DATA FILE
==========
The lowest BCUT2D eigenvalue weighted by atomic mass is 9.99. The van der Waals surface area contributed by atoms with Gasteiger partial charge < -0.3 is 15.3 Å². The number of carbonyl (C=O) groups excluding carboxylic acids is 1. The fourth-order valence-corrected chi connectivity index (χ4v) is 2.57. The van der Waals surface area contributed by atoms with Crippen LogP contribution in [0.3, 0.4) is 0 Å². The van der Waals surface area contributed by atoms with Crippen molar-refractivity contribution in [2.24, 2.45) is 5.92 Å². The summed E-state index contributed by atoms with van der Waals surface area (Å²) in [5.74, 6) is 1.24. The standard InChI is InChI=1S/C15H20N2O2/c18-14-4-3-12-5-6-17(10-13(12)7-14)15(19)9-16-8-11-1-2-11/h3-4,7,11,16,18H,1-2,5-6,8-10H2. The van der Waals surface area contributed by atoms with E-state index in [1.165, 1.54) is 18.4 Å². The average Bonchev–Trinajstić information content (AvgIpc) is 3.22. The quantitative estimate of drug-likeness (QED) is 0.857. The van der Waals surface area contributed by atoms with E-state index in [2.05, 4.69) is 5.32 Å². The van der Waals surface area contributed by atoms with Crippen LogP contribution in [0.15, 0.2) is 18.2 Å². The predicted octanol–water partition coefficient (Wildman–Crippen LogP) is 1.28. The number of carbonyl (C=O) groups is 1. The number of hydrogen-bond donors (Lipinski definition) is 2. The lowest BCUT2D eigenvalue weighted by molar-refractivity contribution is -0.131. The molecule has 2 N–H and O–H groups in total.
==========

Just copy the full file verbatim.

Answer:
The lowest BCUT2D eigenvalue weighted by atomic mass is 9.99. The van der Waals surface area contributed by atoms with Gasteiger partial charge < -0.3 is 15.3 Å². The number of carbonyl (C=O) groups excluding carboxylic acids is 1. The fourth-order valence-corrected chi connectivity index (χ4v) is 2.57. The van der Waals surface area contributed by atoms with Crippen LogP contribution in [0.3, 0.4) is 0 Å². The van der Waals surface area contributed by atoms with Crippen molar-refractivity contribution in [2.24, 2.45) is 5.92 Å². The summed E-state index contributed by atoms with van der Waals surface area (Å²) in [5.74, 6) is 1.24. The standard InChI is InChI=1S/C15H20N2O2/c18-14-4-3-12-5-6-17(10-13(12)7-14)15(19)9-16-8-11-1-2-11/h3-4,7,11,16,18H,1-2,5-6,8-10H2. The van der Waals surface area contributed by atoms with E-state index in [1.165, 1.54) is 18.4 Å². The average Bonchev–Trinajstić information content (AvgIpc) is 3.22. The quantitative estimate of drug-likeness (QED) is 0.857. The van der Waals surface area contributed by atoms with E-state index in [2.05, 4.69) is 5.32 Å². The van der Waals surface area contributed by atoms with Crippen LogP contribution in [0.15, 0.2) is 18.2 Å². The predicted octanol–water partition coefficient (Wildman–Crippen LogP) is 1.28. The number of carbonyl (C=O) groups is 1. The number of hydrogen-bond donors (Lipinski definition) is 2. The lowest BCUT2D eigenvalue weighted by molar-refractivity contribution is -0.131. The molecule has 2 N–H and O–H groups in total.